Some kind of hurling game developed from the medieval and by the eighteenth century it had taken some recognised shape. However, our knowledge of the game is not very specific. The game was adopted by the plantation owners towards the end of the seventeenth century and they gave it the leadership and protection it required. An example is the Cosby family in Co. Laois.
A Hurling Landlord
The Cosbys were an Elizabethan family that settled in Stradbally, Co. Laois in 1563. The first of the line was notorious for his cruelty to the Irish. A descendant of his was Dudley Cosby, who died in 1729. His son, Pole, wrote thus about him in his autobiography: ‘He danced on the ropes as well as any rope dancer that ever was. He was a fine tennis and five player, a most extraordinary fine hurler and very fond of all those things, and practised them very much when he was young and able.’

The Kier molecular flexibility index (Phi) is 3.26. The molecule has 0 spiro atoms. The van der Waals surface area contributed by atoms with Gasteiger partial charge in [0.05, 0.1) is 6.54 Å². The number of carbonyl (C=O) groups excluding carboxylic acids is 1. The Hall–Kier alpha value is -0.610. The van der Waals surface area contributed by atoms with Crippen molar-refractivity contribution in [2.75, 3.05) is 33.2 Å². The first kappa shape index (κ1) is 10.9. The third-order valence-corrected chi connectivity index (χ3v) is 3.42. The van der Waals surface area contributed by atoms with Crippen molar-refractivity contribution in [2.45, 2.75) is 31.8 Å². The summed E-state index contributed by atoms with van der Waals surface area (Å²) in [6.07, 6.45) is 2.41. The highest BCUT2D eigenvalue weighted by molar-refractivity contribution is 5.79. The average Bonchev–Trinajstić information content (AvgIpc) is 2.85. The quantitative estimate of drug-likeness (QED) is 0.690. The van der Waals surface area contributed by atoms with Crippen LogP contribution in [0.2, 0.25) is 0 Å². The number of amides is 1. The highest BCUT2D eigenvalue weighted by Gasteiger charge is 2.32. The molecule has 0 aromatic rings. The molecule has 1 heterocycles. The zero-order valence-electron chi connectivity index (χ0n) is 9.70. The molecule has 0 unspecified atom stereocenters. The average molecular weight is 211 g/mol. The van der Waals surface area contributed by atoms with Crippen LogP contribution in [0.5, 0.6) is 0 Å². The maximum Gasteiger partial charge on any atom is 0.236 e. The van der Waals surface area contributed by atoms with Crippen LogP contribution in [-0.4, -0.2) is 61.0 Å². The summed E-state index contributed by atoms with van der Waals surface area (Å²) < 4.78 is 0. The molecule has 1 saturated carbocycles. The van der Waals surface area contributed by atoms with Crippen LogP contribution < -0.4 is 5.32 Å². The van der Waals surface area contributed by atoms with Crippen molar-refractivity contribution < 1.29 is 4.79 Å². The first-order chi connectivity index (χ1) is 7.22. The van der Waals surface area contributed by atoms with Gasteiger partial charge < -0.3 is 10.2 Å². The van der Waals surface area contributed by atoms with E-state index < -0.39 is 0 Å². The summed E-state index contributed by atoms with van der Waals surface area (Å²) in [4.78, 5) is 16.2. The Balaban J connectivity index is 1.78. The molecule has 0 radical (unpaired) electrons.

Dudley Cosby and Nicholas Purcell of Loughmore would have been contemporaries, and the distance between Stradbally and Templemore is not very great. It is conceivable that they had a contest between their estate teams, with a hefty wager on the winner!
This period is known as the Golden Age of Hurling, which may come as a surprise to many, but it didn't last and its decline was rapid